On Resting Places

January 14, 2014  •  Leave a Comment

A Poet's PlaceA Poet's Place

Sometimes it seems like this techno-photo-centric world we are in is racing along at a break-neck speed. Newer cameras, faster lenses, more powerful and innovative software, coming at us faster and faster, with so many pundits and others in the industry touting the virtues of the ever newer thing. Can we just catch a breath?

Where do you rest? Where do you find moments and time to really sink deep into the tools of photography gear and software you have and simply explore a purer experience of photographing? Along with and included in all of this rapid change is an underlying fear of being left behind, of missing out on all of the innovation. I talk to many photographers and students who all talk about these very same things. 

Recently, with the start of a new year (hey, what better time?) I've started opening the dialog to ideas of slowing it down, simplifying gear and processes, of finding a resting place. But this is not about inactivity or giving up on technology per se. I think a more human pace to change is what is needed. I don't expect those who have vested financial interests in keeping things moving at warp speed to slow things down. This is something we as individual artists can choose. 

The fear of missing out is a powerful motivator for most of us. Technology thrives on this and counts on it. I think it's funny that with all the admonitions to be fearless in pursuit of your dreams, in casting off from the shore and heading into the unknown seas of photography, no one talks about applying that philosophy of no-fear to every aspect of our photographic journey. To me, that means not being afraid of not having the latest greatest new thing.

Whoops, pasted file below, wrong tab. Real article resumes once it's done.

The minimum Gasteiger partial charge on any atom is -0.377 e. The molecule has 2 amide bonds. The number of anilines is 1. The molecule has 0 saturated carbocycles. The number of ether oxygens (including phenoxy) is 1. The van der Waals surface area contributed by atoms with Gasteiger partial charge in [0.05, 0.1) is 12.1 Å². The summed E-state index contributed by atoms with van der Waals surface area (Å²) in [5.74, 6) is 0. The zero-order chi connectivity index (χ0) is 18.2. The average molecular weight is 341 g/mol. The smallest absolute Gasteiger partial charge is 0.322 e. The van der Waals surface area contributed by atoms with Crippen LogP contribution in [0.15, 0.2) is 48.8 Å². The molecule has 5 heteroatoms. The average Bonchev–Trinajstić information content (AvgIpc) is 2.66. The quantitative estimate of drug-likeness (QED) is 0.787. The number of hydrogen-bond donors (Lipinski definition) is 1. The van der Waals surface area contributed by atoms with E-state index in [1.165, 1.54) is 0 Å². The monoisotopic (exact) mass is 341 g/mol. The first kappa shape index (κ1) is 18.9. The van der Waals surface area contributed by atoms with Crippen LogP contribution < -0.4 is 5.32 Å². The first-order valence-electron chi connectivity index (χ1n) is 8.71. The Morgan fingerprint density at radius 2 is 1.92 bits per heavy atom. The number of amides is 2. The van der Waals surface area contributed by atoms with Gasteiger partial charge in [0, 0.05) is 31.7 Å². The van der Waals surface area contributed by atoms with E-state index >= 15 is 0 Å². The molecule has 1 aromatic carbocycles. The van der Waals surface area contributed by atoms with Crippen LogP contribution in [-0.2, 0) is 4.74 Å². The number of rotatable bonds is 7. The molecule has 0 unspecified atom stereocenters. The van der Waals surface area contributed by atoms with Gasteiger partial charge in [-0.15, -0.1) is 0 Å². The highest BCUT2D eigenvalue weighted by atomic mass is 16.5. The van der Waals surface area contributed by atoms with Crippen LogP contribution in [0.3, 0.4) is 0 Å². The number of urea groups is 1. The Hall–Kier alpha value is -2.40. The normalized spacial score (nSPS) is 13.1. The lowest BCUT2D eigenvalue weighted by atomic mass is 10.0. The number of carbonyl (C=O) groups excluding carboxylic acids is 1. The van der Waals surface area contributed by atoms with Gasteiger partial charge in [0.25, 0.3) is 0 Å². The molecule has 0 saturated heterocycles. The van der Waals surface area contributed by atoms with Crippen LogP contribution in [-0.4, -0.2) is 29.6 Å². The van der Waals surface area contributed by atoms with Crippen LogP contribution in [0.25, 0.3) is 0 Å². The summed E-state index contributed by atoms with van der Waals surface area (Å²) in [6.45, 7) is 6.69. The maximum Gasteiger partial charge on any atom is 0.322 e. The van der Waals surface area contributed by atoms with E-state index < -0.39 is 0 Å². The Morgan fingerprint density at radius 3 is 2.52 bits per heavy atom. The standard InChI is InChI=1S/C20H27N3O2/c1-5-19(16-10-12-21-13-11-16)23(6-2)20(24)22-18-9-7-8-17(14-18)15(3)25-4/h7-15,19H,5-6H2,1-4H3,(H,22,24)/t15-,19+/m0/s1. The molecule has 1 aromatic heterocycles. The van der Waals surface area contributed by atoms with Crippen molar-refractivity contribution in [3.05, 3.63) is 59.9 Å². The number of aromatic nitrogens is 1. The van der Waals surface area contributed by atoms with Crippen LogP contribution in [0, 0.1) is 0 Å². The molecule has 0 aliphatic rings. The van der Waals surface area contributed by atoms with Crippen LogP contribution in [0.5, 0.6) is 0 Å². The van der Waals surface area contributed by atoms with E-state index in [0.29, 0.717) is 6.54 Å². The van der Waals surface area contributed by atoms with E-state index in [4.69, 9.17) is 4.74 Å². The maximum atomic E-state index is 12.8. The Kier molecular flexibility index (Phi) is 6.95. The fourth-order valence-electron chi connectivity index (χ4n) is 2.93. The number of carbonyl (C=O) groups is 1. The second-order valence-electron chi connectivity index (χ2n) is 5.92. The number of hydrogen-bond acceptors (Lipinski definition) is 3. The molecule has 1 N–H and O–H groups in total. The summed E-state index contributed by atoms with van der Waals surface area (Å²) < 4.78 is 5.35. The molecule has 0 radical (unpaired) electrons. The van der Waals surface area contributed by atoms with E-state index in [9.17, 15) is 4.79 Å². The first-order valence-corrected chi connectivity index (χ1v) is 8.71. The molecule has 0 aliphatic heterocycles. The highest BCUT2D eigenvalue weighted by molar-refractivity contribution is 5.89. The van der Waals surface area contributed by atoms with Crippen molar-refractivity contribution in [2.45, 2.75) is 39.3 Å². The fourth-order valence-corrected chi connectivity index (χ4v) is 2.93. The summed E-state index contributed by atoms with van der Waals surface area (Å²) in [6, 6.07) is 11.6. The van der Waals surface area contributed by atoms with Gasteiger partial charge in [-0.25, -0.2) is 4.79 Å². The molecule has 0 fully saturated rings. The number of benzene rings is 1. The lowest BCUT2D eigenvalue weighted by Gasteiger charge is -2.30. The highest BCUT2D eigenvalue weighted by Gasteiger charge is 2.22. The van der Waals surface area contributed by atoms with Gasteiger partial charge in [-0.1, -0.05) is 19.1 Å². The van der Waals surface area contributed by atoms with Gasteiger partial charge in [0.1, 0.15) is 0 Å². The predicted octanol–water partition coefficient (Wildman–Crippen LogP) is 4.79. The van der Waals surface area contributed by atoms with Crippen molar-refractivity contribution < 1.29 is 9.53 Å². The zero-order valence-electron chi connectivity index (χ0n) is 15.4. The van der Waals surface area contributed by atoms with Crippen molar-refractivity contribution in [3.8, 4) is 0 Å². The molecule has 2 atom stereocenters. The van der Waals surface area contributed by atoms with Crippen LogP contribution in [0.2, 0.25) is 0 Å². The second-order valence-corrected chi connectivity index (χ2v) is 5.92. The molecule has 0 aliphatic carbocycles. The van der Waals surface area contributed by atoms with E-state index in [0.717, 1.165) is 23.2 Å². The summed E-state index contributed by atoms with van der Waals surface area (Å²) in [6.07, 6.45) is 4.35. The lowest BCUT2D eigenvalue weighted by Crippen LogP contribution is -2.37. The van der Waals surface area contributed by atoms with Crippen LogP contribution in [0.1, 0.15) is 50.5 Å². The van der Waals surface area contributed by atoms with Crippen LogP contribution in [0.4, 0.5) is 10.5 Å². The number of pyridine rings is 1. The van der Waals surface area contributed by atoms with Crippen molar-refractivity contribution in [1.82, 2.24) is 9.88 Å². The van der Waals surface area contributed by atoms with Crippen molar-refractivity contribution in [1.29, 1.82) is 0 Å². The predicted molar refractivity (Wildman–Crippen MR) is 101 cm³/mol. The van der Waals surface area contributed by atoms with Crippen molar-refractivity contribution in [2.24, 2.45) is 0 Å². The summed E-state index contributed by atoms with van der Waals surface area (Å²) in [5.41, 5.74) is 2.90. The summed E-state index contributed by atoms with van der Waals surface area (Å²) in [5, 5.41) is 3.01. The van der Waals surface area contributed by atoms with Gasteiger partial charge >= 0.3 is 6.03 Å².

Taking the time to breathe, metaphorically speaking, and not run after the cutting edge all the time is more human, more natural, and more vital to our well being. When it comes to photography, if you really look at images over time, actual images are not so much better now, maybe a bit different in some respects, but photography is still photography. 

I'm taking more of a Zen approach to more and more areas of my life, and how I look at my gear and image processing, as well as my photography in particular is a part of that. Simplifying, taking time to breathe, and experiencing the process of photographing in a fuller, deeper way is my intention going forward. Find your own resting place from all the nonsense racing around you, and just simply do your photography. And fear not: your images will show the difference.  


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